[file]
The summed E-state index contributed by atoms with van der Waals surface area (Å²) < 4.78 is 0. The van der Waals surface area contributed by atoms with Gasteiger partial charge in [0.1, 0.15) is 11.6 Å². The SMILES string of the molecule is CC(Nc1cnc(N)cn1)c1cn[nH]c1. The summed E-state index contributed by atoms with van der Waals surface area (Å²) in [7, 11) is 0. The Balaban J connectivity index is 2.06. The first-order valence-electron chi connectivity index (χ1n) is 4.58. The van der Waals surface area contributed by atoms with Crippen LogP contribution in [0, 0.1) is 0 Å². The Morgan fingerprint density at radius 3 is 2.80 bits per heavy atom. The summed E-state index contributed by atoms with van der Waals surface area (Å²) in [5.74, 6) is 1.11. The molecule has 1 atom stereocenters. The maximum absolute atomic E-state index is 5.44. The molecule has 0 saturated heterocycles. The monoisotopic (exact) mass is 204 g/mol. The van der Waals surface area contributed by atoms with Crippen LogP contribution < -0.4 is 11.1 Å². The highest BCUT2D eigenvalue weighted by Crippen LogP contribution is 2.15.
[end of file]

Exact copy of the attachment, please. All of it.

The summed E-state index contributed by atoms with van der Waals surface area (Å²) < 4.78 is 0. The van der Waals surface area contributed by atoms with Gasteiger partial charge in [0.1, 0.15) is 11.6 Å². The SMILES string of the molecule is CC(Nc1cnc(N)cn1)c1cn[nH]c1. The summed E-state index contributed by atoms with van der Waals surface area (Å²) in [7, 11) is 0. The Balaban J connectivity index is 2.06. The first-order valence-electron chi connectivity index (χ1n) is 4.58. The van der Waals surface area contributed by atoms with Crippen LogP contribution in [0, 0.1) is 0 Å². The Morgan fingerprint density at radius 3 is 2.80 bits per heavy atom. The summed E-state index contributed by atoms with van der Waals surface area (Å²) in [5.74, 6) is 1.11. The molecule has 1 atom stereocenters. The maximum absolute atomic E-state index is 5.44. The molecule has 0 saturated heterocycles. The monoisotopic (exact) mass is 204 g/mol. The van der Waals surface area contributed by atoms with Crippen LogP contribution < -0.4 is 11.1 Å². The highest BCUT2D eigenvalue weighted by Crippen LogP contribution is 2.15.